Friday, December 21, 2012

For decades scholars have researched the development of gender roles through childhood letters. In 1982 a survey¹ of “Dear Santa” letters was conducted to see if toys were instrumental in determining the formation of gender roles. The outcome? Boys and girls do not differ in the number of possessions they ask for in their letters to Santa, but their preferences are markedly different.

The Schlesinger Library has several “Dear Santa” letters in our collections. Whether you read them for amusement or to determine a more symbolic meaning is entirely up to you.

Eleanor Stabler Brooks

Eleanor Stabler Brooks (1892–1986) graduated summa cum laude from Radcliffe College in 1914 with a degree in biology. Her daughter Margaret Brooks Morse (1917–1997) also graduated from Radcliffe College, receiving a degree in English Literature in 1938. (Eleanor Stabler Brooks Papers)

Charlotte Bunch

Educator, lesbian feminist, writer, and activist Charlotte Bunch (1944–) grew up in New Mexico, one of four children born to Marjorie Adelaide (King) and Charles Pardue Bunch. She first became active in the women’s liberation movement in the 1960s. Since then, Bunch has taught courses on feminism at colleges and universities; participated in international conferences concerning women, peace, or Christianity; edited feminist books and journals; and worked to develop a lesbian/feminist ideology. Her many organizational affiliations have included the Methodist Student Movement, the New York City Commission on the Status of Women, the American Friends Service Committee, the National Congress of Neighborhood Women, and the National Gay Task Force. In 1996, Bunch was inducted into the National Women’s Hall of Fame for her substantial, ongoing contributions to the global empowerment of women. (Charlotte Bunch Papers)

Edith Culver Hagar

Active in volunteer work, raising money for local hospitals, and participating in garden clubs, church groups, and women's clubs, Edith Culver Hagar (1901–2001) was born in Taunton, Massachusetts, the daughter of Henry and Estella Culver. She received her degree from Radcliffe College in 1922. (Edith Culver Hagar Papers)

 

Patricia Miller King

Patricia Ann Miller King (1937–1994) was born in Brooklyn, New York, the eldest child of Amy Beatrice (Trecie) Heyliger and Donald Knox Miller. Although a French medievalist by training, King had been involved with the Schlesinger Library since her graduate school days, when she worked at the Women’s Archives (the predecessor to the Schlesinger Library) as a research assistant. In 1973 she was hired as director, and over the next 20 years, she worked diligently to expand the Schlesinger Library and its holdings. In a 1993 letter, Arthur Schlesinger Jr. wrote to King, “The Schlesinger Library has played a central role in lifting what my father seventy years ago called, ‘the pall of silence’ that historians had placed over the achievements and services of American women—and you, dear Pat, have played a central role in driving the Library forward into greater achievements and services of its own.” (Patricia Miller King Papers)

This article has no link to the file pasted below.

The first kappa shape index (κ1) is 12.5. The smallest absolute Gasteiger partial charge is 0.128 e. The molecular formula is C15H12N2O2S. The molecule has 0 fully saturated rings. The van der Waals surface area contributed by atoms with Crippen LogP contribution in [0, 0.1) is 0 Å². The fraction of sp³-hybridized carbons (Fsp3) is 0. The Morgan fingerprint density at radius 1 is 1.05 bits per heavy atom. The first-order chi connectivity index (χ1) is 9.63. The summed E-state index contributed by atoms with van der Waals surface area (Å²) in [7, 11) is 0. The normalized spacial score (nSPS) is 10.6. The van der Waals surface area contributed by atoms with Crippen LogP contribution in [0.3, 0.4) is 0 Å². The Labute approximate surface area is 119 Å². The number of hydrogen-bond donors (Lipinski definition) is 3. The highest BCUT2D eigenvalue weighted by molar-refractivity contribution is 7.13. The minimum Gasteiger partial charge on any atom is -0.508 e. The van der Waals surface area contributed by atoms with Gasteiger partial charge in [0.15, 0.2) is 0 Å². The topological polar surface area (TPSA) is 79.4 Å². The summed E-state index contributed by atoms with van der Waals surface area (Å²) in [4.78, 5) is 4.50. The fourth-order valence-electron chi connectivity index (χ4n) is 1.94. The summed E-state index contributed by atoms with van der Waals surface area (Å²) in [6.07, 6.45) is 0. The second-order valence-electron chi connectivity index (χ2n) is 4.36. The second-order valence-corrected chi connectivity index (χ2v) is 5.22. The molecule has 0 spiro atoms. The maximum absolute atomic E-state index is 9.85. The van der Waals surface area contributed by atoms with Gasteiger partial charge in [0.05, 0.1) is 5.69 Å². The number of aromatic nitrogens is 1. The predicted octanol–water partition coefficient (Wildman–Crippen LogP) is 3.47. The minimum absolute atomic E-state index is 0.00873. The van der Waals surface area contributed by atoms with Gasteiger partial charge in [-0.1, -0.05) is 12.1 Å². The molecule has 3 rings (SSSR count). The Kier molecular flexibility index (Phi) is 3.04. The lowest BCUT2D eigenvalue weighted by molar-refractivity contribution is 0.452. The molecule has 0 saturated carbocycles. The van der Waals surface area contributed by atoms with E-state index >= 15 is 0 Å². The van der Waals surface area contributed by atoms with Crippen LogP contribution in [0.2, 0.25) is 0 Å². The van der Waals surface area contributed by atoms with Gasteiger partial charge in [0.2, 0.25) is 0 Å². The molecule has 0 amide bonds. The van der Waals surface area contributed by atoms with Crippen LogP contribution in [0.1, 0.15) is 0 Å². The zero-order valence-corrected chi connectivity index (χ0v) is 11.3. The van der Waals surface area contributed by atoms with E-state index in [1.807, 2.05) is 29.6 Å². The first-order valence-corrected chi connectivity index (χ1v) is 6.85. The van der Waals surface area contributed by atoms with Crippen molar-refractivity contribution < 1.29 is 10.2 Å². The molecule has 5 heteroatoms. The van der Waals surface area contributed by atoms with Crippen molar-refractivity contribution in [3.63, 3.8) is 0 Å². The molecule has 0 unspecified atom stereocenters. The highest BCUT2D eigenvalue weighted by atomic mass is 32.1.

(Click on the above letter to see a more readable version.)

 

Elva Jean Spiess Marshall

Elva Jean Spiess Marshall (1922–) graduated from the University of California, Berkeley, in 1944 and went on to earn a certificate in city planning from the same university in 1945. During the 1940s and early 1960s, Marshall worked as a planning draftsman, preparing maps, charts, and illustrations for reports, and she eventually became a city planner in both Cambridge, Massachusetts, and Pasadena, California. She began working for the Castle Press in 1966 as a proofreader and copy editor in addition to doing design and layout work. Marshall eventually became editor for the Castle Press and the company’s sole book designer in 1980, designing more than 50 books, many of which won design awards. She is an accomplished artist in watercolor and printmaking. (Marshall-Spiess Family Papers)

Elizabeth Lowell Putnam

Political activist, philanthropist, and pioneer in prenatal care, Elizabeth Lowell Putnam (1862–1935) chaired the executive committee of the Massachusetts Milk Consumers’ Association, the Department of Public Health, and the Committee on Prenatal and Obstetrical Care of the Women’s Municipal League of Boston; was president of the American Association for the Study and Prevention of Infant Mortality (later the American Child Hygiene Association); and founded and endowed the Fearing Research Laboratory for research on toxemia of pregnancy. A political conservative, Putnam worked against the Child Labor Amendment, the Sheppard-Towner Act, women’s suffrage, the Equal Rights Amendment, and prohibition and was an active member of the Republican Party, serving as national president of the Coolidge Women’s Clubs of America. She was active in civil defense during World War I and in planning the Massachusetts Bay Tercentenary celebrations. Putnam, also a published author, was the first woman to serve as president of a state electoral college (1920). (Elizabeth Lowell Putnam Papers)

(Click on the image to see a more readable version of a typewritten letter (1925) about one of the many charitable projects Putnam helped to organize and fund. This one was to fulfill the Christmas wishes of impoverished children by answering their “Dear Santa” letters.)

 

¹Richardson, John G. and Carl H. Simpson. “Children, Gender, and Social Structure: An Analysis of the Contents of Letters to Santa Claus.” Child Development, vol. 53, no. 2 (April 1982), pp. 429-436.